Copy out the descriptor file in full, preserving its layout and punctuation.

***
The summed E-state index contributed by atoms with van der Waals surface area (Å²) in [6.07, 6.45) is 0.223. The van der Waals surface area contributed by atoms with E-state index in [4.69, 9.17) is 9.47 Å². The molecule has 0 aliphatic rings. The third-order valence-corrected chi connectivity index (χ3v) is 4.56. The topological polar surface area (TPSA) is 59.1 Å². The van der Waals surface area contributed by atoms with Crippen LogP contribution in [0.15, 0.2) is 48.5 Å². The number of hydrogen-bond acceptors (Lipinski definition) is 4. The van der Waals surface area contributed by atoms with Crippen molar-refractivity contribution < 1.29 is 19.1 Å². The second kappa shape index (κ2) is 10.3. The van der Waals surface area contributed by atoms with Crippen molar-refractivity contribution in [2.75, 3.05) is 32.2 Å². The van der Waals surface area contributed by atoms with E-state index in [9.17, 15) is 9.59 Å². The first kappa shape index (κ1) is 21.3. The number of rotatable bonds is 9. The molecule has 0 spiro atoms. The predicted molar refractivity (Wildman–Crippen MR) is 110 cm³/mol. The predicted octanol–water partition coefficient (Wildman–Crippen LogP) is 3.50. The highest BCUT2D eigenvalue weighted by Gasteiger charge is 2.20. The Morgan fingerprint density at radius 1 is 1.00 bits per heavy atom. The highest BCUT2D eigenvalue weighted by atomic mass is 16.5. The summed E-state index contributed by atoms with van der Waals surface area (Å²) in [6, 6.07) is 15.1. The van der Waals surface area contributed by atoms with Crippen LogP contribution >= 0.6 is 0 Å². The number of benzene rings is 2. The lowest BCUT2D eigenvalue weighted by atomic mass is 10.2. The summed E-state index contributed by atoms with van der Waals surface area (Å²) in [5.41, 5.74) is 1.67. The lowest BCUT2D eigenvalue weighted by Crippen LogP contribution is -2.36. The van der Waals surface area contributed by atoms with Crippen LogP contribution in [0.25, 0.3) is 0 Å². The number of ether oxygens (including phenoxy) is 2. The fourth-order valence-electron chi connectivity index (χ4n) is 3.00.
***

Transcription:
The summed E-state index contributed by atoms with van der Waals surface area (Å²) in [6.07, 6.45) is 0.223. The van der Waals surface area contributed by atoms with E-state index in [4.69, 9.17) is 9.47 Å². The molecule has 0 aliphatic rings. The third-order valence-corrected chi connectivity index (χ3v) is 4.56. The topological polar surface area (TPSA) is 59.1 Å². The van der Waals surface area contributed by atoms with Crippen LogP contribution in [0.15, 0.2) is 48.5 Å². The number of hydrogen-bond acceptors (Lipinski definition) is 4. The van der Waals surface area contributed by atoms with Crippen molar-refractivity contribution < 1.29 is 19.1 Å². The second kappa shape index (κ2) is 10.3. The van der Waals surface area contributed by atoms with Crippen molar-refractivity contribution in [2.75, 3.05) is 32.2 Å². The van der Waals surface area contributed by atoms with E-state index in [9.17, 15) is 9.59 Å². The first kappa shape index (κ1) is 21.3. The number of rotatable bonds is 9. The molecule has 0 spiro atoms. The predicted molar refractivity (Wildman–Crippen MR) is 110 cm³/mol. The predicted octanol–water partition coefficient (Wildman–Crippen LogP) is 3.50. The highest BCUT2D eigenvalue weighted by Gasteiger charge is 2.20. The Morgan fingerprint density at radius 1 is 1.00 bits per heavy atom. The highest BCUT2D eigenvalue weighted by atomic mass is 16.5. The summed E-state index contributed by atoms with van der Waals surface area (Å²) in [6, 6.07) is 15.1. The van der Waals surface area contributed by atoms with Crippen LogP contribution >= 0.6 is 0 Å². The number of benzene rings is 2. The lowest BCUT2D eigenvalue weighted by atomic mass is 10.2. The summed E-state index contributed by atoms with van der Waals surface area (Å²) in [5.41, 5.74) is 1.67. The lowest BCUT2D eigenvalue weighted by Crippen LogP contribution is -2.36. The van der Waals surface area contributed by atoms with Crippen LogP contribution in [0.25, 0.3) is 0 Å². The number of ether oxygens (including phenoxy) is 2. The fourth-order valence-electron chi connectivity index (χ4n) is 3.00.